A decade ago, a business could market itself successfully through a combination of print and web advertising alone. Now, with the prevalence of social media networking in consumer-culture, customers are less prone to take advertising at face value. They want to hear what other people have to say about a business or product before they give it a chance, and one of the primary ways they form an opinion is to check out a business’s online reviews.
Directories and search engines like Yelp, Google, and Bing allow consumers to rate and review companies with which they do business, and these ratings and reviews help determine visibility and reach on the search engines. Reviews tell the search engines that your listing is worth seeing.
But since at the end of the day you are more interested in attracting people to your business than in gaining favor with search engine bots, you should focus on gleaning auspicious reviews that enhance your reputation above that of your competition.
So what’s the big deal? Stellar customer service equals stellar online reviews, right? Well, not quite. Reviewing a business takes time and effort, and oftentimes if a customer is happy with your service, he or she simply does not see the need to post a favorable review. In fact, most people don’t write reviews until their ire is up. That means that one bad customer experience out of a hundred is more likely to generate a public online review than the 99 good customer experiences.
To add to this qualm, the search engines and directories prohibit direct solicitation and incentivizing of reviews (for an example of this mindset, take a look at what the official Yelp blog has to say on the matter). If you don’t adhere to the rules, you can be penalized by the filtering of reviews and even the lowering of your search ranking. The search engines want “organic” reviews populating their listings to ensure that the online community stays honest. While this idea is beneficial for the consumer, it can be very frustrating for the business owner.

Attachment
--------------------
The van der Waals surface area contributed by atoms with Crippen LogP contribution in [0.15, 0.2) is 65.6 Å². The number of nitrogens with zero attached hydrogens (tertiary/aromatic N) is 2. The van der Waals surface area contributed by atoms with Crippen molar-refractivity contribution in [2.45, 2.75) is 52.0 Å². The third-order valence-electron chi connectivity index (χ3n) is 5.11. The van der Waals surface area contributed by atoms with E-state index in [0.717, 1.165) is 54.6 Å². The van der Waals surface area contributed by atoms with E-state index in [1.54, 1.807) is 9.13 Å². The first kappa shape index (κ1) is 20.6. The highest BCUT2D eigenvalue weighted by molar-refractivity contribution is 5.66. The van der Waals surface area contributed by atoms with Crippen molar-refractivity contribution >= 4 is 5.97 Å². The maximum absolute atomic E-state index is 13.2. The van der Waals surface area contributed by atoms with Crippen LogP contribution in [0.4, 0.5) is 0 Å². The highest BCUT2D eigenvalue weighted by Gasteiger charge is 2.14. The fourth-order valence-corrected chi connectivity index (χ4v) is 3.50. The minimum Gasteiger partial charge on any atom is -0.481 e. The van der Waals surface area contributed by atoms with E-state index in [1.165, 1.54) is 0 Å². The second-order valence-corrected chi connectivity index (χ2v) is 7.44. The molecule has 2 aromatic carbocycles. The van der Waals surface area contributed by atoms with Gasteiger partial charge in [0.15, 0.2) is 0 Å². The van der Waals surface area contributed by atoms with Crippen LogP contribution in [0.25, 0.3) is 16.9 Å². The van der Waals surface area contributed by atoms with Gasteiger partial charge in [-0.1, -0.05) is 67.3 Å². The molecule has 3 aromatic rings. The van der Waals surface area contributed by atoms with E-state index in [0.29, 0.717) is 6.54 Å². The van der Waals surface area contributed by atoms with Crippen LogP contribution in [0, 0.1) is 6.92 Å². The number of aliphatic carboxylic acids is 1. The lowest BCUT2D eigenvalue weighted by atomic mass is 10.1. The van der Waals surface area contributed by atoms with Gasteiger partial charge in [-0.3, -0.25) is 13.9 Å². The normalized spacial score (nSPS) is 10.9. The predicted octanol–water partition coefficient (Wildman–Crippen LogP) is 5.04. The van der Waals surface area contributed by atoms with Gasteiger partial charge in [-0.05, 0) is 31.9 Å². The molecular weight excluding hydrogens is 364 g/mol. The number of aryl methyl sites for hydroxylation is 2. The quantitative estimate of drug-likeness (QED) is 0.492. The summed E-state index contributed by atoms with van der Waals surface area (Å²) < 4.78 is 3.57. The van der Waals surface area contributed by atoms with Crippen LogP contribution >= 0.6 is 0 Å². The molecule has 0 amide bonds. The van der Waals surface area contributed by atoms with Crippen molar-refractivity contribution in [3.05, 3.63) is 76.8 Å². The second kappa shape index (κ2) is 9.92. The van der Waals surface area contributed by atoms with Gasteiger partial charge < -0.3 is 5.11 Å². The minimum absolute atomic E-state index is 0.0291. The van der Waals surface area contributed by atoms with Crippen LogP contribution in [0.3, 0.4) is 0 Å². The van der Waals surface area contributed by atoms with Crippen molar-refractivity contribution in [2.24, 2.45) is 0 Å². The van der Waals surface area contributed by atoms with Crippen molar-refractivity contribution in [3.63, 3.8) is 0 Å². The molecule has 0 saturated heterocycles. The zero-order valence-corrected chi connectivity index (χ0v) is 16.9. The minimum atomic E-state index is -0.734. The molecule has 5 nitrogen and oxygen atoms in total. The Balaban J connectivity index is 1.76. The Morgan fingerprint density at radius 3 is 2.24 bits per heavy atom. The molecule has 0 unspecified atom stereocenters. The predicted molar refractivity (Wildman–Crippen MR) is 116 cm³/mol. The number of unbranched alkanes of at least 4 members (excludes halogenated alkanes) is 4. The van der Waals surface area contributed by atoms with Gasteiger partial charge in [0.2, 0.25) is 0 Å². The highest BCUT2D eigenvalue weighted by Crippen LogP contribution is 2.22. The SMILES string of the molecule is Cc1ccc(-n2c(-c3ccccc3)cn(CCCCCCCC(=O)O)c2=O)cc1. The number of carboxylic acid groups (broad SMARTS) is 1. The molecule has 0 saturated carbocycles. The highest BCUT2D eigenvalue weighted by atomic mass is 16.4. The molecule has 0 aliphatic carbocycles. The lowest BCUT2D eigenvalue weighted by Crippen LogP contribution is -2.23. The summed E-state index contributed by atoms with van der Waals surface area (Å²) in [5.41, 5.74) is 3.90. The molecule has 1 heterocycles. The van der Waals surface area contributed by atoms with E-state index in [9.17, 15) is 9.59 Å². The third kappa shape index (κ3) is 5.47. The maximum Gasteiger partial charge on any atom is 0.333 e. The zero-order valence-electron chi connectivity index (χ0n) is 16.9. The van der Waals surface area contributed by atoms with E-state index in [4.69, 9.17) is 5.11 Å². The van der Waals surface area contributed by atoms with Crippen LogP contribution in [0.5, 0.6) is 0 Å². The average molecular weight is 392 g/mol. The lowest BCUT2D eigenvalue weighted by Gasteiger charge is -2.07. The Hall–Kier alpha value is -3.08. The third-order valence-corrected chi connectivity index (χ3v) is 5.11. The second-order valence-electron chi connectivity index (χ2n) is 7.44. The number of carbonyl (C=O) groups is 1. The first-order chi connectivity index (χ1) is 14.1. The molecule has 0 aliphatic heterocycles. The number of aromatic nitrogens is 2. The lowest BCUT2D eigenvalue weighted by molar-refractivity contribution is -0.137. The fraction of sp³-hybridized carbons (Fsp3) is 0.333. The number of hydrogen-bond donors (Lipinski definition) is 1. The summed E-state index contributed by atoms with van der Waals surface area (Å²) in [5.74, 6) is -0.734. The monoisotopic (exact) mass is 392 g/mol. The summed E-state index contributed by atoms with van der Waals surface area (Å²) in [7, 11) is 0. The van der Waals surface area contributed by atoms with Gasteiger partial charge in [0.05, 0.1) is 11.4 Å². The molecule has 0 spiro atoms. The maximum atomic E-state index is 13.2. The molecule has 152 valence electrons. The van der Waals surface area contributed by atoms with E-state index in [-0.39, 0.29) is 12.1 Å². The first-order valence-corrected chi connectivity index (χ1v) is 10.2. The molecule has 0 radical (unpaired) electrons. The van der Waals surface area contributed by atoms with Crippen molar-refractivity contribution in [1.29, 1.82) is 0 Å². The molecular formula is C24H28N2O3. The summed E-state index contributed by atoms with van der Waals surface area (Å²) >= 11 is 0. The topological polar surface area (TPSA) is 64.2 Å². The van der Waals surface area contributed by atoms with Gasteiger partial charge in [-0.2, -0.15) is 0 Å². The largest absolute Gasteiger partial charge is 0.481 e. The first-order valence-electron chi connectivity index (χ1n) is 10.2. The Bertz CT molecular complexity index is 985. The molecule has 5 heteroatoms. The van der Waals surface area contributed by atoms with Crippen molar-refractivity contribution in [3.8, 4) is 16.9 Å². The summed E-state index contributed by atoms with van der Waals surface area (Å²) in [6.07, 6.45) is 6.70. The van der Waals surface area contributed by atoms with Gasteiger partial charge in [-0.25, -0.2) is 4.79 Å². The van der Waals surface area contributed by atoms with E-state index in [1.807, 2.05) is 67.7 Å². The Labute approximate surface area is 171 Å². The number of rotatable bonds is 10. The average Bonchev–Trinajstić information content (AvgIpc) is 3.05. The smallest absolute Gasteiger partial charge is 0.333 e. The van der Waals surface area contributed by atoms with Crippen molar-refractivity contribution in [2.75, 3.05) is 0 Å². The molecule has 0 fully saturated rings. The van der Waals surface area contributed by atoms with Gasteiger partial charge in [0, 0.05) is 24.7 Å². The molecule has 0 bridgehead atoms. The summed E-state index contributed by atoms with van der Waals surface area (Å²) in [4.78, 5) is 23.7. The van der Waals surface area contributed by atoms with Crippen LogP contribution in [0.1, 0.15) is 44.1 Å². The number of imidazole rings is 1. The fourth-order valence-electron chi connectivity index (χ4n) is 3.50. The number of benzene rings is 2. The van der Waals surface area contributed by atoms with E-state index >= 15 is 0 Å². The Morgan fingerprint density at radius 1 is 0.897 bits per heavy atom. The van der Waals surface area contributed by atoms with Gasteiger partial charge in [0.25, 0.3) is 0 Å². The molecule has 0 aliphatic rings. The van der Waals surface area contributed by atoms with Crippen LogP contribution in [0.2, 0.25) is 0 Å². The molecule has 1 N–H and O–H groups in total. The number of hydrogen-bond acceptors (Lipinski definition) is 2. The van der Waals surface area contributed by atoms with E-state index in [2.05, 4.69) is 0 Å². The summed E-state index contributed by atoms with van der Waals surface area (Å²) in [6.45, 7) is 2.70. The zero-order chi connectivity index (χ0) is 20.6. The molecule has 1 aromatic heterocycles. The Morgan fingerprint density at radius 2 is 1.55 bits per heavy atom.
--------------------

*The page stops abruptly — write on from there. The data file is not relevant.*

The big question is this: How do you encourage happy customers to review your business without specifically encouraging them?
The big answer is this: Instead of blatantly soliciting online reviews, tastefully promote awareness of the review platforms.
Let’s look at a few ways in which we can promote this awareness:
Utilize social media and email- Just like you might admonish your existing customers to visit your Facebook and Twitter pages via email, be sure to do the same for your online listings. A simple call to action like “Check us out on Yelp” or “Visit our Google + page!,” will do the trick. Consider using this tactic as part of a follow-up email after a customer makes a purchase. That way, you establish good will by inquiring about his or her satisfaction while simultaneously creating top-of-mind awareness for your review platforms.
When it comes to social media, you should follow a similar pattern by regularly posting about your local listing presence—especially about your presence on Yelp, as it is a type of online social community as well.
Put your website to work- One of the biggest deterrents of online reviewing is the number of steps involved. The user has to login (and create an account if they don’t have one), rate the business, and write a coherent review that they don’t mind the rest of the world seeing. For a busy adult, this can appear a daunting and unnecessary task.
It follows that the wise business should make it as easy as possible for their customers to write and post reviews. Provide prominent links to your review platforms on your website, so that customers can click directly to them without having to search. Most review platforms offer badges that you can embed on your website rather easily, just like you might for Facebook, Twitter, and Google+. These badges link directly to your listings. Here’s one from Yelp:
Don’t forget the in-house clientele- If you have a brick-and-mortar location that customers visit regularly, be sure to “advertise” your listing presence via window clings (which some review platforms offer for a small fee) or small signs/flyers. Again, the “Check us out on __,” formula works quite well in this arena.
These are just a few of the ways you can subtly encourage your happy customers to rate and review you online. And when not-so-happy customers offer their two cents, be sure to consider and implement that feedback. Negative reviews are positive when used constructively. Here at Primm, we assume that the quality of your customer service is top-notch. If you need any help at all with local listings, SEO, website development, or public relations, call us today at 757-623-6234.